December 26, 2005
We applaud your continued fast-ferry-communications with Rich Passage property owners. With significant interest, we have read your latest November, 2005 brochure concerning fast ferry operations, recent tests, & future research plans. We offer the following thoughts, opinions, and questions for your consideration:
The condition of our beach seems to be recovering nicely since the termination of Spirit test runs in 2005. The gravel, shells, and other small debris have returned to approximately the same condition, depth & slope as after cessation of Chinook/Snohomish operations, and before Spirit tests. High wind storms of Christmas, 2005 weekend have had no perceivable effect on our beach condition. In late summer/fall 2005, we thought that “our” kelp, severely damaged during Chinook/Snohomish operations, was starting to recover. Our winter-resident-flock of common golden eyes has now returned, & they appear to be diving to feed normally. In 2006, we are hopeful that we will again be able to see floating kelp.
In your November brochure, reference is made to a “WSF Criterion” as an “acceptable” level of Max Wake Energy. That standard seems to be without consideration of any other attribute of a wake, such as its wave period, or of beach composition, shape, or slope. Especially when operating at high speed, Chinook/Snohomish, Condor Express, & Spirit generate relatively long period waves in their multiple wakes per passing. It has been our observation that the “undertow” preceding these long period wave crests may be a root cause for significant erosion of sand & gravel down beach slopes toward low tide lines, even at moderate, or even low, wake energy levels. Previously, we have mentioned this concept to you & others, but we have yet to see it directly addressed in any Rich Passage wake studies. What is the “science” supporting the WSF selection of a particular Wake Energy Level as the sole wake attribute for determining acceptable high-speed ferry operations?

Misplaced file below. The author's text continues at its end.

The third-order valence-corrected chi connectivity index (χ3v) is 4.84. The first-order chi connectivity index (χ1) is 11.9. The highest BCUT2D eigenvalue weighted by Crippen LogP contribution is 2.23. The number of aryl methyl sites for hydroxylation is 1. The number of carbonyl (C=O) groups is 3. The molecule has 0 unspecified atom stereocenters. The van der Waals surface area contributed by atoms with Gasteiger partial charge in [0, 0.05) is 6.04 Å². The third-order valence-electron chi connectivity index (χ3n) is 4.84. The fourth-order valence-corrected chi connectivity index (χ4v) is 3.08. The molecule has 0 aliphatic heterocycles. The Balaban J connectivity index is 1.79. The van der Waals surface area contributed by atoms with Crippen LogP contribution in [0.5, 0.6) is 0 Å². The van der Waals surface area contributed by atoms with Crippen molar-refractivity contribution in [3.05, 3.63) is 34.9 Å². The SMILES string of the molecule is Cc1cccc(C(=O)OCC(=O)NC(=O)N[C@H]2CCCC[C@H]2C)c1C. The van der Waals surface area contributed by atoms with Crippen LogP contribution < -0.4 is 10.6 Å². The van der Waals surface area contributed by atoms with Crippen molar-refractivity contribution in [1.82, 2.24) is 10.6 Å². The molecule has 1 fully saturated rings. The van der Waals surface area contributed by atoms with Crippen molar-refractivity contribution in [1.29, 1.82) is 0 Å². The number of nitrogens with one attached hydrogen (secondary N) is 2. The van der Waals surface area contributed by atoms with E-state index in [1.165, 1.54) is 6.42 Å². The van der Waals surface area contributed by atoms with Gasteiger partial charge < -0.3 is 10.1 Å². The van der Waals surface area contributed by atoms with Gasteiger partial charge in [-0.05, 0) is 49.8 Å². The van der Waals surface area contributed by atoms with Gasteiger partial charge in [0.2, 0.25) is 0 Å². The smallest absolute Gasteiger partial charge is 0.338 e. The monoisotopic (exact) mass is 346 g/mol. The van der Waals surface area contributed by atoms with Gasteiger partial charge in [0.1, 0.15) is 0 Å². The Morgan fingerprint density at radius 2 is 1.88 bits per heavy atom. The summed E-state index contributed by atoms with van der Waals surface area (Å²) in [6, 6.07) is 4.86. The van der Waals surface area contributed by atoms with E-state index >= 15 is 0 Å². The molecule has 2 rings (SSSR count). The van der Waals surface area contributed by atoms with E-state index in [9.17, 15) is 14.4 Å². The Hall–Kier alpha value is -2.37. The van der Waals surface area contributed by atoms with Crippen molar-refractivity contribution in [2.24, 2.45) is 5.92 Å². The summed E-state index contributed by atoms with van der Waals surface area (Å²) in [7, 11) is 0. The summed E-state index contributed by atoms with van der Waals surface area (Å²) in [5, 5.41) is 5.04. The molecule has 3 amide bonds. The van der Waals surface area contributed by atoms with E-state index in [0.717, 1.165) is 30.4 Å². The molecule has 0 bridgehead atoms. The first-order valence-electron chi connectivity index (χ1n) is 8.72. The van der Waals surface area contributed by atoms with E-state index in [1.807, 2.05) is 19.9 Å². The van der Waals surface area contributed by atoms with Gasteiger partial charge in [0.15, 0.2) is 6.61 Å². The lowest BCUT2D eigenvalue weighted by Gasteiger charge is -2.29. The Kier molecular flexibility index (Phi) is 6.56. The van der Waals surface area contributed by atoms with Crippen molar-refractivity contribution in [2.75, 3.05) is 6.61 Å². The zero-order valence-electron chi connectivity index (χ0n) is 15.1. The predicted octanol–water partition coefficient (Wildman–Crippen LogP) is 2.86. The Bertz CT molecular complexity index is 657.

The proposed research plan for dumping sand/gravel on selected beaches does not seem prudent to us. If you already know, or strongly suspect, that future fast-boat tests are going to erode beaches, it seems to us that the tests should not be run. The basic, well-established boater’s responsibility to not cause damage with his wake would presumably preclude such a plan. Placing significant quantities of exotic materials onto any beach is also likely to negatively affect existing marine flora and fauna. The U.S. Army Corps of Engineers, Washington State agencies (Fisheries, etc), & the City of Bainbridge Island all place very restrictive limits on what waterfront home owners are allowed to do to their beaches, docks, bulkheads, & waterfront shore lands. It would be highly unlikely for property owners to get permission to re-build (reclaim) any property that had been eroded away by wakes, tides, or weather. This regulatory reality was the primary reason that several waterfront owners resorted to building bulkheads in order to limit future erosion of their shore lands. The proposed “nourishment” of selected beaches would seem to be incompatible with long-established regulatory practices of several jurisdictions. We suggest that you invite representatives of applicable waterfront regulatory agencies (Federal, State, & Local) to, and encourage their participation in, future wake research public forums.